Add Kobo to the list of proper nouns (Kindle, Nook, etc.) you need to know in order to understand this brave new world of e-readers. Kobo is not an e-reader, and strictly speaking the business is not a newcomer, but the newly coined four-letter name (an anagram for "book") is one you should learn nonetheless.
Kobo used to be known as Shortcovers (an enterprise spun off from Canadian bookseller Indigo Books & Music Inc.) and is a retailer of e-books that can be read on almost any device: Mac, PC, iPhone, Blackberry, Android, Palm Pre, etc. (You will note, however, that Amazon's Kindle e-reader is not on that list.)
What makes Kobo interesting, in part, are its partners: It has teamed up with Borders, REDgroup Retail, and Instant Fame. What that means is that its e-books are available not only in the US (as is the case with Kindle), but also in Canada, the EU, the UK, Australia, and the Asia Pacific region.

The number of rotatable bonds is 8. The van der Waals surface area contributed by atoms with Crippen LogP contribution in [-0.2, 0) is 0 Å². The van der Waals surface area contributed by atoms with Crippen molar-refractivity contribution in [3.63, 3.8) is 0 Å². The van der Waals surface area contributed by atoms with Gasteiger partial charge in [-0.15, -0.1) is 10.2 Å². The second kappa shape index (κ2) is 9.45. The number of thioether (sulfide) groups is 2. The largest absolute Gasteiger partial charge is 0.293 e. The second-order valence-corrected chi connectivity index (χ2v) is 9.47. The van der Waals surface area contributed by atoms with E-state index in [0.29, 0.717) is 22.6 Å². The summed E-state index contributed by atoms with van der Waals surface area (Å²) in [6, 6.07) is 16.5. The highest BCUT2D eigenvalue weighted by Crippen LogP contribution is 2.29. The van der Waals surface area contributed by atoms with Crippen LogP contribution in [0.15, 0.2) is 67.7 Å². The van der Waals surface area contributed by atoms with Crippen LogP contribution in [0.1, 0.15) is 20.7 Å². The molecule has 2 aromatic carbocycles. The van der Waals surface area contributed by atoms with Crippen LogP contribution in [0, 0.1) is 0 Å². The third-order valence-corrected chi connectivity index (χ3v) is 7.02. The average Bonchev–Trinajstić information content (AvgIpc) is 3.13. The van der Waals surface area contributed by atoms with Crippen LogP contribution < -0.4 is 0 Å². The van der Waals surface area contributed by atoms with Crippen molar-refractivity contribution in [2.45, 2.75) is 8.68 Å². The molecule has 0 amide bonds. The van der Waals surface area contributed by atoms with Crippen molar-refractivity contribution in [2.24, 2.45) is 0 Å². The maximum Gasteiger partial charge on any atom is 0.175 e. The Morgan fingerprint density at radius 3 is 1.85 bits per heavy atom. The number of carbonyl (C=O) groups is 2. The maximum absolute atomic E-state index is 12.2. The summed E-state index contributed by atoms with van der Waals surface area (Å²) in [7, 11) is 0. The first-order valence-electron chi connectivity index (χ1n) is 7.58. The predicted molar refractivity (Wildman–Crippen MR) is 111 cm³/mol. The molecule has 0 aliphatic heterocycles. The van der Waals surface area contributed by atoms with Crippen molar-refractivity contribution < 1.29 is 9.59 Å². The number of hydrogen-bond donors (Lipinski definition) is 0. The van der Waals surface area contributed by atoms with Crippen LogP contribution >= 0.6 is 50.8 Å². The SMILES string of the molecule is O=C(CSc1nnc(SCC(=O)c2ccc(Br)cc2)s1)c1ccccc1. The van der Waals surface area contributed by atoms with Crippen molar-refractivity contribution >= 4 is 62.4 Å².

Later next year, Borders will be incorporating Kobo into its store.
Should the people at Amazon be worried? Charlie Sorrel, writing for Wired today ("Kobo International E-Book Store Launches: Why Amazon Should Be Afraid"), says yes.
Sorrel says Kobo "puts Amazon’s rushed-out Kindle for iPhone application to shame." He also catalogs other nifty features offered by Kobo and not Kindle. "You can browse by category, choose from a new Top-50 e-books list, New York Times bestsellers, Oprah’s book-club picks and more," he notes. "The app also has recommended reading lists (right now there is a 'Season’s Readings' section, and a splendid 'Canadian, eh' list) and a better search function." (He does add, however, that the process for paying via Kobo is clunky.)
Not everyone agrees, of course, that Kindle needs to worry about Kobo. Some of the experts argue that an e-book store is no competition for a dedicated e-reader device.
What Kobo does do, however, is to give the besieged Borders book chain a place in the e-reader universe. "Borders absolutely has to get into this game now or forever be left out of it," James McQuivey, a media analyst at Forrester Research, told Reuters.